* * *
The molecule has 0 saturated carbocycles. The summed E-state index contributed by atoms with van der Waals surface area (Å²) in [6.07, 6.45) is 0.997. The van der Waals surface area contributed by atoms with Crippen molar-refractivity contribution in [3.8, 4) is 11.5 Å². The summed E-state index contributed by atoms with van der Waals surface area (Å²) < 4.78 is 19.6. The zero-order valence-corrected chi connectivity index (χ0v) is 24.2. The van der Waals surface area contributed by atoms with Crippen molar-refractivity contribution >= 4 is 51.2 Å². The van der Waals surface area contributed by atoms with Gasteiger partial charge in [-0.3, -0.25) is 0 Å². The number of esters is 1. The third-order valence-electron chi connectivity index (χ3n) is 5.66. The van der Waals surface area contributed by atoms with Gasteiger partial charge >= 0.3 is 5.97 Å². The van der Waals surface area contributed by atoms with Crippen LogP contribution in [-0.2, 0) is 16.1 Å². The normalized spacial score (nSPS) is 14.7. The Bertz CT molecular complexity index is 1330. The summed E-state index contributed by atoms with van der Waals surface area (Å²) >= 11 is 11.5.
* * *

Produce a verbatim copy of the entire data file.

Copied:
The molecule has 0 saturated carbocycles. The summed E-state index contributed by atoms with van der Waals surface area (Å²) in [6.07, 6.45) is 0.997. The van der Waals surface area contributed by atoms with Crippen molar-refractivity contribution in [3.8, 4) is 11.5 Å². The summed E-state index contributed by atoms with van der Waals surface area (Å²) < 4.78 is 19.6. The zero-order valence-corrected chi connectivity index (χ0v) is 24.2. The van der Waals surface area contributed by atoms with Crippen molar-refractivity contribution >= 4 is 51.2 Å². The van der Waals surface area contributed by atoms with Gasteiger partial charge in [-0.3, -0.25) is 0 Å². The number of esters is 1. The third-order valence-electron chi connectivity index (χ3n) is 5.66. The van der Waals surface area contributed by atoms with Gasteiger partial charge >= 0.3 is 5.97 Å². The van der Waals surface area contributed by atoms with Crippen LogP contribution in [-0.2, 0) is 16.1 Å². The normalized spacial score (nSPS) is 14.7. The Bertz CT molecular complexity index is 1330. The summed E-state index contributed by atoms with van der Waals surface area (Å²) >= 11 is 11.5.